Inflammatory Bowel Disease: Is IBS a Disability?

Inflammatory Bowel Disease May Qualify for Long-Term Social Security Disability

Inflammatory bowel disease (IBD) is a term that refers to a group of disorders that damage the intestines and result in chronic inflammation (pain and swelling). Crohn’s disease and ulcerative colitis are both instances of inflammatory bowel disease. Both types affect the digestive system. Treatments can assist in managing this chronic condition.

Crohn’s disease and ulcerative colitis are the two most common kinds of inflammatory bowel disease. Various types include the following:

Crohn’s disease –  is characterized by abdominal pain and edema. It can manifest itself in any area of the body, from the mouth to the anus. The small intestine and upper portion of the large intestine are most frequently affected.
Ulcerative colitis – infects the large intestine, causing swelling and sores (ulcers) (colon and rectum).
Microscopic colitis –  is an inflammatory condition of the small intestine that is only visible under a microscope.

The following signs and symptoms are common to both Crohn’s disease and ulcerative colitis:

  • Diarrhea
  • Fatigue
  • Cramping and abdominal pain
  • Reduced appetite due to blood in your stool
  • Weight loss that wasn’t planned

Applying for Social Security Disability with a Diagnosis of Inflammatory Bowel Disease (IBS)

IBS is classified as a qualifying medical condition for Social Security Disability benefits in the Social Security Administration’s (SSA) disability listing handbook, more generally referred to as the “Blue Book.”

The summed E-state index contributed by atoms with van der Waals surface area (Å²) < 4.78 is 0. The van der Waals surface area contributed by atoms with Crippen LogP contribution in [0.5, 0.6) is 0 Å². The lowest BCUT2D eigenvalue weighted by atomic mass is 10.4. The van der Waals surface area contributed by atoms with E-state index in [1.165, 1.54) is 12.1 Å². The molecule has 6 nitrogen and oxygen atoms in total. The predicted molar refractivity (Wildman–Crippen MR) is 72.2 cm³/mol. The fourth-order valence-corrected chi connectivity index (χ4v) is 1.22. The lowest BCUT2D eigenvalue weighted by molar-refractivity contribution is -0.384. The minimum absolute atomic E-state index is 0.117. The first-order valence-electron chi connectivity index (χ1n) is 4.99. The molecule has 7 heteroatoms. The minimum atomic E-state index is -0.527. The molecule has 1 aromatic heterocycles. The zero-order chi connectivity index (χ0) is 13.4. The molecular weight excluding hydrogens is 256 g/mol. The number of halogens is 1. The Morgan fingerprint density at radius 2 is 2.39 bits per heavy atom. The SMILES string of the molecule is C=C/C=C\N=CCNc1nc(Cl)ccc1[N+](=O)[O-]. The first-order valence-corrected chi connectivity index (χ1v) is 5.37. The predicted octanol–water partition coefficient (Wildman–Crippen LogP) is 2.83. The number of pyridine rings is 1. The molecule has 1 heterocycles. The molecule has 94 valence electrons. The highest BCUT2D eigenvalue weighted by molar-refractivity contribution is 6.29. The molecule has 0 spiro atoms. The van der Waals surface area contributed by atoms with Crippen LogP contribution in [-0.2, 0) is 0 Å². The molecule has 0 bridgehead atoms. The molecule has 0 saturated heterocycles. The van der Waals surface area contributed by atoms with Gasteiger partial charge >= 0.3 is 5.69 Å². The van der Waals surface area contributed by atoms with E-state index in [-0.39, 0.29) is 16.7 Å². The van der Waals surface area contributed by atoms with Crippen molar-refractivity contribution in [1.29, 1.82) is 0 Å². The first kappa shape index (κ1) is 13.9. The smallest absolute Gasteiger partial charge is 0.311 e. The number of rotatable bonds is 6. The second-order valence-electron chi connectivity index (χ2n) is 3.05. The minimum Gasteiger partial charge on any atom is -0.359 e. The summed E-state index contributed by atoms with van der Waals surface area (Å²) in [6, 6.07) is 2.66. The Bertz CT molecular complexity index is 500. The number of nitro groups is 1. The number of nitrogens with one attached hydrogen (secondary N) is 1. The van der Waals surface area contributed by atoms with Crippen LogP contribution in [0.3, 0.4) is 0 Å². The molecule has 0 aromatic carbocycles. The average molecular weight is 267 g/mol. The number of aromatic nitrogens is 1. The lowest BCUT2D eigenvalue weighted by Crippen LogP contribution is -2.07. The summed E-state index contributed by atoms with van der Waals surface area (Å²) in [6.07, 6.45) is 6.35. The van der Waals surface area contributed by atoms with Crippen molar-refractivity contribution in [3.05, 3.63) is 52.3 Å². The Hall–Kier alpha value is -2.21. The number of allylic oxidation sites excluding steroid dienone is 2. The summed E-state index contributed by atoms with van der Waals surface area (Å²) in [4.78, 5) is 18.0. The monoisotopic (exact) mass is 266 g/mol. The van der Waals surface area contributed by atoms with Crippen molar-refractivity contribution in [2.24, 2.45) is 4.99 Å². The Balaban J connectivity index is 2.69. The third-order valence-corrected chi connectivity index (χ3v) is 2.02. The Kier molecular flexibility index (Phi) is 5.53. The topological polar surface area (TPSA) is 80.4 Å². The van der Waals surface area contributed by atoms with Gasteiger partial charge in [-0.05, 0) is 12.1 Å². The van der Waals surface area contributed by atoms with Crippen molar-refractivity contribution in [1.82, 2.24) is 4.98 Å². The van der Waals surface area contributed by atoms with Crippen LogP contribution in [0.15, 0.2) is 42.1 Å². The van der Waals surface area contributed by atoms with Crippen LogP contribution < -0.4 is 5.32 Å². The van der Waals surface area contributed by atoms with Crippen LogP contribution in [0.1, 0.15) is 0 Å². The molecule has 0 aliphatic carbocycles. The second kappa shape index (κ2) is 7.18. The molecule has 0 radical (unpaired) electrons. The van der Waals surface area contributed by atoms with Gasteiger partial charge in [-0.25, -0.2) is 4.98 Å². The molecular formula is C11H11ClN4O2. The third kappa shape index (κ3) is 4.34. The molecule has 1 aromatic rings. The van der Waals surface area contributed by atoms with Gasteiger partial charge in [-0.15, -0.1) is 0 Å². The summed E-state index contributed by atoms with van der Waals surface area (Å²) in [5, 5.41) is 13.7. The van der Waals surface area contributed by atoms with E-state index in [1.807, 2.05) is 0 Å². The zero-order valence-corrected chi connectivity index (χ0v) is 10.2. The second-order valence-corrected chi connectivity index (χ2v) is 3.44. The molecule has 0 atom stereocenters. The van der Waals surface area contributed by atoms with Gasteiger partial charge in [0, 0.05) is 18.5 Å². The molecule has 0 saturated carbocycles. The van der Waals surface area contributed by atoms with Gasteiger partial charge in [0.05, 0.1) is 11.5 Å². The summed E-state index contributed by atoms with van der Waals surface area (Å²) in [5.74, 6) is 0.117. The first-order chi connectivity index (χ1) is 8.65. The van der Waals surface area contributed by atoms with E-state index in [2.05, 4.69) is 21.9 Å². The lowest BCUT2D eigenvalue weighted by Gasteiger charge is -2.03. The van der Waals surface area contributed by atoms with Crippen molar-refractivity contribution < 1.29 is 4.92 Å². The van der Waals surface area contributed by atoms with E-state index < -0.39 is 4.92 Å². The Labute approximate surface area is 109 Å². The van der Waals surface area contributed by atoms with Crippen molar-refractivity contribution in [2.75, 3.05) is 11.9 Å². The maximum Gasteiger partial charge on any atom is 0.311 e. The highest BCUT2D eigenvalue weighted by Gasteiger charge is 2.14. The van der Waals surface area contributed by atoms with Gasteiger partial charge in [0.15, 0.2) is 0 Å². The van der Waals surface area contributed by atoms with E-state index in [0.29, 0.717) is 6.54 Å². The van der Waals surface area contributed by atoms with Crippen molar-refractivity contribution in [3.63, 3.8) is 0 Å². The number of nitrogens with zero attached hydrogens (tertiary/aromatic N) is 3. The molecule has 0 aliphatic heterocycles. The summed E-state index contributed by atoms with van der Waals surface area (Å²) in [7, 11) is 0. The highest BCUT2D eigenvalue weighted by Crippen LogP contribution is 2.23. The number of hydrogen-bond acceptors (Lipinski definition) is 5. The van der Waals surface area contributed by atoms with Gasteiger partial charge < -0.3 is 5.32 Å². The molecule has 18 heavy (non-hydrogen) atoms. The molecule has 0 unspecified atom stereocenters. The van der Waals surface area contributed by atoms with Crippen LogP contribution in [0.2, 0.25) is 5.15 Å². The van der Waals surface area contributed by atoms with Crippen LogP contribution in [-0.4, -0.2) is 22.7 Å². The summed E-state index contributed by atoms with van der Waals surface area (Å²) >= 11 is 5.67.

While the Blue Book does not differentiate between the various IBS diagnoses, there are particular diagnostic criteria that must be met and recorded to qualify for Social Security disability compensation. They are as follows:

  1. Blockage of the small intestine or colon that is identified using proper imaging techniques or surgery and necessitates hospitalization at least twice within a six-month period, at least 60 days apart, or
  2. At least two of the following symptoms occur despite patient adherence to prescribed medication within a six-month period.
    1. Anemia of a predetermined severity level, or a low level of serum albumin (a blood protein), or
    2. A mass in the abdomen causing pain or cramping that is not totally managed by prescribed drugs, present at least twice within 60 days of each other, or
    3. Pelvic floor disease with a draining abscess or fistula, with pain that does not respond to prescribed narcotic pain medications on at least two occasions at least 60 days apart, or
    4. Unintentional weight loss of at least 10% from baseline on at least two occasions at least 60 days apart, or
    5. Requirement for a feeding tube to maintain proper nutrition.

Social Security Disability Attorney For Qualifying IBS Disability Conditions

If you cannot work due to an IBS medical condition, you may be eligible for long term Social Security Disability benefits. The lengthy diagnostic criteria show how difficult it can be to identify the disease severity accurately. As a result, you may want to hire an experienced Social Security Disability lawyer.

Approximately 70% of first-time applicants are refused Social Security benefits. You must file an appeal with the SSA if you desire to appeal.

Due to the SSA’s massive caseload, it can take years to process a disability claim for any medical condition, including IBS. Worse, many people may qualify for Social Security IBS disability, but their applications are denied due to paperwork errors or omissions.

An expert Social Security Disability attorney can collect all the essential documentation to help verify your eligibility IBS Disability payments.

Request a free disability evaluation today to speak with a qualified disability attorney about applying for Social Security Disability for your IBS medical condtion.